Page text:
Refraction, a new autonomous delivery robot company that came out of stealth Wednesday at TC Sessions: Mobility, sees opportunity where most AV startups are avoiding: regions with the worst weather.
The company, founded by University of Michigan professors Matthew Johnson-Roberson and Ram Vasudevan, calls its REV-1 delivery robot the “Goldilocks of autonomous vehicles.”
The pair have a long history with autonomous vehicles. Johnson-Roberson got his start by participating in the DARPA Grand Challenge in 2004 and stayed in academia researching and then teaching robotics. Vasudevan’s career had a stint at Ford working on control algorithms for autonomous operations on snow and ice. Both work together at University of Michigan’s Robotics Program.
The REV-1 is lightweight and low cost — there are no expensive lidar sensors on the vehicle — it operates in a bike lane and is designed to travel in rain or snow, Johnson-Roberson, cofounder and CEO of Refraction told TechCrunch.
The robot, which debuted on stage at the California Theater in San Jose during the event, is about the size of an electric bicycle. The REV-1 weighs about 100 pounds and stands about 5 feet tall and is 4.5 feet long. Inside the robot is 16 cubic feet of space, enough room to fit four or five grocery bags.
It’s not particularly fast — top speed is 15 miles per hour. But since it’s designed for a bike lane, it doesn’t need to be. That slower speed and lightweight design allows the vehicle to have a short stopping distance of about five feet.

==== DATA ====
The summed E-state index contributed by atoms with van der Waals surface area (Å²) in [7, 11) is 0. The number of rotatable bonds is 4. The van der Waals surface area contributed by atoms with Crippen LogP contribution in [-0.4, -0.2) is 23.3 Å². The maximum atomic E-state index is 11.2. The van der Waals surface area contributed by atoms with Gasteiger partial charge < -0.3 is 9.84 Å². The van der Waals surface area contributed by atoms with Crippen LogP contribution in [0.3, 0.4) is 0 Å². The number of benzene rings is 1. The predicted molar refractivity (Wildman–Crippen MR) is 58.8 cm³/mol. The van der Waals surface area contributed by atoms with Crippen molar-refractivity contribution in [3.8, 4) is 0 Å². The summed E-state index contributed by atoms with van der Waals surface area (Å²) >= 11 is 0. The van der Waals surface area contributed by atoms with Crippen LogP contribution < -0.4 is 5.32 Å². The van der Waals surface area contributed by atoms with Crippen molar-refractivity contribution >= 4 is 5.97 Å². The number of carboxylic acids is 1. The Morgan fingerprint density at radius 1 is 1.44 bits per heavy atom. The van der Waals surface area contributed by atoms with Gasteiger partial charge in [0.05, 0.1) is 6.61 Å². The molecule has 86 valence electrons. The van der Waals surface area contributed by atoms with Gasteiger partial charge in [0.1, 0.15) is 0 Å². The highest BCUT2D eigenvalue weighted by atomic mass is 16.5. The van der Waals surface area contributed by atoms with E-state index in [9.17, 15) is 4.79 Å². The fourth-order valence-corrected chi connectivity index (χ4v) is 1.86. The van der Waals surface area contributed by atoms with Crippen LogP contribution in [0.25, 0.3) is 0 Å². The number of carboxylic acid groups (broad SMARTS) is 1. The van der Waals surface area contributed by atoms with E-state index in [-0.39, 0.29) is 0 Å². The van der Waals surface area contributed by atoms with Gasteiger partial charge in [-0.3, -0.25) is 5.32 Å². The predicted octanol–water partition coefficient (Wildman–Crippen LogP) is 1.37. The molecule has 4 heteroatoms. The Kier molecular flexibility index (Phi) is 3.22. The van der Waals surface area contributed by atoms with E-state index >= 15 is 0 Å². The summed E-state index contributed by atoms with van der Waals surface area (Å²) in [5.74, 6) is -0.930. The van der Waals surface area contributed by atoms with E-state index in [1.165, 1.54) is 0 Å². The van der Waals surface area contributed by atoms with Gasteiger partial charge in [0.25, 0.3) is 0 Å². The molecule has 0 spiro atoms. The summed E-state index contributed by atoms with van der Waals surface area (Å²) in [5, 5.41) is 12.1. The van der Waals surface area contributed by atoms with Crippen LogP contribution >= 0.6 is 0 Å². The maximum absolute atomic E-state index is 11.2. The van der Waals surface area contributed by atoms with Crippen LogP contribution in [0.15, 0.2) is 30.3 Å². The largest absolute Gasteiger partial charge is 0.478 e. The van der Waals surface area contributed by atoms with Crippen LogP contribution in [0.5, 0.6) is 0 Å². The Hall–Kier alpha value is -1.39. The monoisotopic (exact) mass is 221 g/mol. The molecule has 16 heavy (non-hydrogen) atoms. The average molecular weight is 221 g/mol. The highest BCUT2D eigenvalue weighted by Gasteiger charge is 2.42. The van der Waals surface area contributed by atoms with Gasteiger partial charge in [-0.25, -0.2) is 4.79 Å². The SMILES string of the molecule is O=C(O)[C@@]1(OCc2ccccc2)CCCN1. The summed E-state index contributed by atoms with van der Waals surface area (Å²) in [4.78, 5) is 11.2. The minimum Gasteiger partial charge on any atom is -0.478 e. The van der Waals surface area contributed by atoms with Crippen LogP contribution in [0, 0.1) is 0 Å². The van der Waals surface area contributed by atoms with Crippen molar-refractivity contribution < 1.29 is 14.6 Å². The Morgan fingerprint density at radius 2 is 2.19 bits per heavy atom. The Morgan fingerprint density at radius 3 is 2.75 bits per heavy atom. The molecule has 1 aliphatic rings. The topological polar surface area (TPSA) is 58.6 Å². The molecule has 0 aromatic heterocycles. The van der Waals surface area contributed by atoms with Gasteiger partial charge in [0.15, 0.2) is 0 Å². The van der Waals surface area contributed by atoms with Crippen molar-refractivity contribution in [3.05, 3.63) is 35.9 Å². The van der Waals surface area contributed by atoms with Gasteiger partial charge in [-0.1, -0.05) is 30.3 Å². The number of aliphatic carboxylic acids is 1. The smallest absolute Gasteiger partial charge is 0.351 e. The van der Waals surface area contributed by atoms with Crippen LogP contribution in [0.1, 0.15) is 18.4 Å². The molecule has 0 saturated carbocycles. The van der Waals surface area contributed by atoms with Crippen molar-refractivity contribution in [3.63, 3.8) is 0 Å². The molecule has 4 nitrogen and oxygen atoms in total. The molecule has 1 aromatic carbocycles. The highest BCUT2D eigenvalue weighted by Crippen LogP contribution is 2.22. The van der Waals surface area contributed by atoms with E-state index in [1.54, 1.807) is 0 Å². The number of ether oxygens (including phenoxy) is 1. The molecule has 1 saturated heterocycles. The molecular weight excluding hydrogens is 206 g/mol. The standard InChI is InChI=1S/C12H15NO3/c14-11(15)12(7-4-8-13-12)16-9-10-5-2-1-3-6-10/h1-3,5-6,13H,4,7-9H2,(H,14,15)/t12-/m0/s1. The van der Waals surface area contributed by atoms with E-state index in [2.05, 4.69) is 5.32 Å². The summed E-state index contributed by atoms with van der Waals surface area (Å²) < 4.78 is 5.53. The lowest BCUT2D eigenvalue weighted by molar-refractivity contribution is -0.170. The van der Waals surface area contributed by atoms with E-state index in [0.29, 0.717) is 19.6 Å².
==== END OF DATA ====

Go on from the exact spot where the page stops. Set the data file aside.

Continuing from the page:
Refraction has backing from eLab Ventures and Trucks Venture Capital.
Consumers have an appetite and an expectation for on-demand goods that are delivered quickly. But companies are struggling to find consistent, reliable and economical ways to address that need, said Bob Stefanski, managing director of eLab Ventures.
Stefanksi believes Refraction’s sturdy, smaller-sized delivery robots will allow for faster technology development and will be able to cover a larger service area than competitors operating on the sidewalk.
“Their vehicles are also light-weight enough to deploy more safely than a self-driving car or large robot,” Stefanski noted. “The market is huge, especially in densely populated areas.”
The REV-1 uses a system of 12 cameras as its primary sensor system, along with radar and ultrasound sensors for additional safety.
“It doesn’t make sense economically speaking to use a $10,000 lidar to delivery $10 of food,” Johnson-Roberson said. By skipping the more expensive lidar sensor, they’re able to keep the total cost of the vehicle to $5,000.
The company’s first test application is with local restaurant partners. The company hopes to lock in bigger national partnerships in the next six months. But don’t expect those to be in the southwest or California, where so many other autonomous vehicle companies are testing.
“Other companies are not trying to run in the winter here,” Johnson-Roberson said. “It’s a different problem than the one that others are trying to solve, so we hope that gives us some space to breathe and some chance to carve out some opportunity.”